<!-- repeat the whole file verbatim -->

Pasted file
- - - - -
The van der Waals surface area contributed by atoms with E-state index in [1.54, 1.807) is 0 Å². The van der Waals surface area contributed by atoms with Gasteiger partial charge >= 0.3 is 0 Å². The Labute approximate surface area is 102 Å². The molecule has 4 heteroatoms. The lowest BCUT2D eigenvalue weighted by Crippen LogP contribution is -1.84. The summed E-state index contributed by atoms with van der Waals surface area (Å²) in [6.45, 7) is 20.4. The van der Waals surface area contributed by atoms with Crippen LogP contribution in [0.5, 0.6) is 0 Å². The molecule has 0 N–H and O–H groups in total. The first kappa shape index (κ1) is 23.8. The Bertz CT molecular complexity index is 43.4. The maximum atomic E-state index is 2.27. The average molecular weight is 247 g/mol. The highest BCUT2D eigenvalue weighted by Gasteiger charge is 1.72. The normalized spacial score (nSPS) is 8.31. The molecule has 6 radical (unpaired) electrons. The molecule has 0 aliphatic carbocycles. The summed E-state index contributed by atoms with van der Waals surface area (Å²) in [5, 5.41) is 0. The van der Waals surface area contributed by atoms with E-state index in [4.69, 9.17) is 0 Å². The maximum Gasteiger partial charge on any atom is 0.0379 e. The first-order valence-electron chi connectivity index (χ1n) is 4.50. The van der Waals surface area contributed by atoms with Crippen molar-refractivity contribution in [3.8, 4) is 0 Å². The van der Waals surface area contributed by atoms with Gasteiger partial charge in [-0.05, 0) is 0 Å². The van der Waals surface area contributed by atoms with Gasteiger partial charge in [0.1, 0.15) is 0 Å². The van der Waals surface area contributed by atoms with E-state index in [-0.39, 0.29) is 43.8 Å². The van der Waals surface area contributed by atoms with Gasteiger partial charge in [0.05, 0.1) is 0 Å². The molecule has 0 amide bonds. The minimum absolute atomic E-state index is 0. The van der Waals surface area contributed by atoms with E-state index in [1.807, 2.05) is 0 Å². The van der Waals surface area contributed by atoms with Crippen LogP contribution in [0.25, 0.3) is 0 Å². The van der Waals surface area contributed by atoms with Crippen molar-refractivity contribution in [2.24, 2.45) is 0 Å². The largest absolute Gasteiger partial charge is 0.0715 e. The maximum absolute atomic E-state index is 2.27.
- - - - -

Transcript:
The van der Waals surface area contributed by atoms with E-state index in [1.54, 1.807) is 0 Å². The van der Waals surface area contributed by atoms with Gasteiger partial charge >= 0.3 is 0 Å². The Labute approximate surface area is 102 Å². The molecule has 4 heteroatoms. The lowest BCUT2D eigenvalue weighted by Crippen LogP contribution is -1.84. The summed E-state index contributed by atoms with van der Waals surface area (Å²) in [6.45, 7) is 20.4. The van der Waals surface area contributed by atoms with Crippen LogP contribution in [0.5, 0.6) is 0 Å². The molecule has 0 N–H and O–H groups in total. The first kappa shape index (κ1) is 23.8. The Bertz CT molecular complexity index is 43.4. The maximum atomic E-state index is 2.27. The average molecular weight is 247 g/mol. The highest BCUT2D eigenvalue weighted by Gasteiger charge is 1.72. The normalized spacial score (nSPS) is 8.31. The molecule has 6 radical (unpaired) electrons. The molecule has 0 aliphatic carbocycles. The summed E-state index contributed by atoms with van der Waals surface area (Å²) in [5, 5.41) is 0. The van der Waals surface area contributed by atoms with E-state index in [4.69, 9.17) is 0 Å². The maximum Gasteiger partial charge on any atom is 0.0379 e. The first-order valence-electron chi connectivity index (χ1n) is 4.50. The van der Waals surface area contributed by atoms with Crippen molar-refractivity contribution in [3.8, 4) is 0 Å². The van der Waals surface area contributed by atoms with Gasteiger partial charge in [-0.05, 0) is 0 Å². The van der Waals surface area contributed by atoms with Gasteiger partial charge in [0.1, 0.15) is 0 Å². The van der Waals surface area contributed by atoms with E-state index in [-0.39, 0.29) is 43.8 Å². The van der Waals surface area contributed by atoms with Gasteiger partial charge in [0.05, 0.1) is 0 Å². The molecule has 0 amide bonds. The minimum absolute atomic E-state index is 0. The van der Waals surface area contributed by atoms with E-state index in [1.807, 2.05) is 0 Å². The van der Waals surface area contributed by atoms with Crippen LogP contribution in [0.25, 0.3) is 0 Å². The van der Waals surface area contributed by atoms with Crippen molar-refractivity contribution in [2.24, 2.45) is 0 Å². The largest absolute Gasteiger partial charge is 0.0715 e. The maximum absolute atomic E-state index is 2.27.